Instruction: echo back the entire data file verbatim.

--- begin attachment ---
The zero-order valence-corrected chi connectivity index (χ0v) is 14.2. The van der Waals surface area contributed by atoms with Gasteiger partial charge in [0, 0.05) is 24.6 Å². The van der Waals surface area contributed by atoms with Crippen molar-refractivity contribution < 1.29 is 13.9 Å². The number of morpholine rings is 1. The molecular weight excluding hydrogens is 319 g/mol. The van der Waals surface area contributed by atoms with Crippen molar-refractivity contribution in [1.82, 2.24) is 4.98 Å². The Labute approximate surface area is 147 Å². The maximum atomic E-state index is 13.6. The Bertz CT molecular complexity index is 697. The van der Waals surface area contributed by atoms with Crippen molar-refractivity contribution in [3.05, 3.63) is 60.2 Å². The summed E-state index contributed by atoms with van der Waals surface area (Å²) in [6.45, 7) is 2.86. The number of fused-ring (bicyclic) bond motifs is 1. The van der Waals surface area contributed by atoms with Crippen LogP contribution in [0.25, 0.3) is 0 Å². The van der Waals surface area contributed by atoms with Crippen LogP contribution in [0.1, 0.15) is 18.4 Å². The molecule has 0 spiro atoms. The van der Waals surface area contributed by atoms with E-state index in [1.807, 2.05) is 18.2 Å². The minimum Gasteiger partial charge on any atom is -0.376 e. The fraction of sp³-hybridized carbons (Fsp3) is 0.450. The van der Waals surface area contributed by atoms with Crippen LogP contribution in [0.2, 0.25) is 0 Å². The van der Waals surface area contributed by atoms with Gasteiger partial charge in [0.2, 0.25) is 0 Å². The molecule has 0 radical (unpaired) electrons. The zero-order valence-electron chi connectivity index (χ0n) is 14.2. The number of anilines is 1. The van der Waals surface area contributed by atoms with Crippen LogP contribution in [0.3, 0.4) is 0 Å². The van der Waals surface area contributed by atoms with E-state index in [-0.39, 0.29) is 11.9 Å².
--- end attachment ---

The zero-order valence-corrected chi connectivity index (χ0v) is 14.2. The van der Waals surface area contributed by atoms with Gasteiger partial charge in [0, 0.05) is 24.6 Å². The van der Waals surface area contributed by atoms with Crippen molar-refractivity contribution < 1.29 is 13.9 Å². The number of morpholine rings is 1. The molecular weight excluding hydrogens is 319 g/mol. The van der Waals surface area contributed by atoms with Crippen molar-refractivity contribution in [1.82, 2.24) is 4.98 Å². The Labute approximate surface area is 147 Å². The maximum atomic E-state index is 13.6. The Bertz CT molecular complexity index is 697. The van der Waals surface area contributed by atoms with Crippen molar-refractivity contribution in [3.05, 3.63) is 60.2 Å². The summed E-state index contributed by atoms with van der Waals surface area (Å²) in [6.45, 7) is 2.86. The number of fused-ring (bicyclic) bond motifs is 1. The van der Waals surface area contributed by atoms with Crippen LogP contribution in [0.25, 0.3) is 0 Å². The van der Waals surface area contributed by atoms with Crippen LogP contribution in [0.1, 0.15) is 18.4 Å². The molecule has 0 spiro atoms. The van der Waals surface area contributed by atoms with E-state index in [1.807, 2.05) is 18.2 Å². The minimum Gasteiger partial charge on any atom is -0.376 e. The fraction of sp³-hybridized carbons (Fsp3) is 0.450. The van der Waals surface area contributed by atoms with Crippen LogP contribution in [0.2, 0.25) is 0 Å². The van der Waals surface area contributed by atoms with Gasteiger partial charge in [0.2, 0.25) is 0 Å². The molecule has 0 radical (unpaired) electrons. The zero-order valence-electron chi connectivity index (χ0n) is 14.2. The number of anilines is 1. The van der Waals surface area contributed by atoms with Crippen LogP contribution in [0.3, 0.4) is 0 Å². The van der Waals surface area contributed by atoms with E-state index in [-0.39, 0.29) is 11.9 Å².